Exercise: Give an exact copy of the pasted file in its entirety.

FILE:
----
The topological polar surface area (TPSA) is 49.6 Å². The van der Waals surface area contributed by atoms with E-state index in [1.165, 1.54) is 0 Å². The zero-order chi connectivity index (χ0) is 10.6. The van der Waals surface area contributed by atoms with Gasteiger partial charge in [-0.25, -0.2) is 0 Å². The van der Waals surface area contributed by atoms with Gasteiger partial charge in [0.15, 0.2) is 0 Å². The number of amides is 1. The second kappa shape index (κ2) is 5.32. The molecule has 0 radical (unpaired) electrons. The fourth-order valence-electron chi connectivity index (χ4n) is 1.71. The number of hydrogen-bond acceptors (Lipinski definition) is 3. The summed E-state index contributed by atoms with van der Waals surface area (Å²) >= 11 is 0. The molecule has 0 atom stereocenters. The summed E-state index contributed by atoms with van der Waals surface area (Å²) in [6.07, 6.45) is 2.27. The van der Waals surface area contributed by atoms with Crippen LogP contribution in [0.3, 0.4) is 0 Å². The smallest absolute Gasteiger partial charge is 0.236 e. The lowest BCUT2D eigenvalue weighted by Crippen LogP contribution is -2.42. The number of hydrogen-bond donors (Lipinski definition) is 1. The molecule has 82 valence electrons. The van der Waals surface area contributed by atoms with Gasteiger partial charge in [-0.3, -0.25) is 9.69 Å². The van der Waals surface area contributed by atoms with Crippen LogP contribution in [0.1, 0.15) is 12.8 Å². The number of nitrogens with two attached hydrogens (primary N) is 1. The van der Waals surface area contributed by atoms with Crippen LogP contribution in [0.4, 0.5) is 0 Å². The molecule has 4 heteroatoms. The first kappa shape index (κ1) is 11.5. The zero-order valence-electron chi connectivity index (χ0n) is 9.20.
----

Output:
The topological polar surface area (TPSA) is 49.6 Å². The van der Waals surface area contributed by atoms with E-state index in [1.165, 1.54) is 0 Å². The zero-order chi connectivity index (χ0) is 10.6. The van der Waals surface area contributed by atoms with Gasteiger partial charge in [-0.25, -0.2) is 0 Å². The van der Waals surface area contributed by atoms with Gasteiger partial charge in [0.15, 0.2) is 0 Å². The number of amides is 1. The second kappa shape index (κ2) is 5.32. The molecule has 0 radical (unpaired) electrons. The fourth-order valence-electron chi connectivity index (χ4n) is 1.71. The number of hydrogen-bond acceptors (Lipinski definition) is 3. The summed E-state index contributed by atoms with van der Waals surface area (Å²) >= 11 is 0. The molecule has 0 atom stereocenters. The summed E-state index contributed by atoms with van der Waals surface area (Å²) in [6.07, 6.45) is 2.27. The van der Waals surface area contributed by atoms with Crippen LogP contribution in [0.3, 0.4) is 0 Å². The smallest absolute Gasteiger partial charge is 0.236 e. The lowest BCUT2D eigenvalue weighted by Crippen LogP contribution is -2.42. The number of hydrogen-bond donors (Lipinski definition) is 1. The molecule has 82 valence electrons. The van der Waals surface area contributed by atoms with Gasteiger partial charge in [-0.3, -0.25) is 9.69 Å². The van der Waals surface area contributed by atoms with Crippen LogP contribution in [0.1, 0.15) is 12.8 Å². The number of nitrogens with two attached hydrogens (primary N) is 1. The van der Waals surface area contributed by atoms with Crippen LogP contribution in [0.4, 0.5) is 0 Å². The molecule has 4 heteroatoms. The first kappa shape index (κ1) is 11.5. The zero-order valence-electron chi connectivity index (χ0n) is 9.20.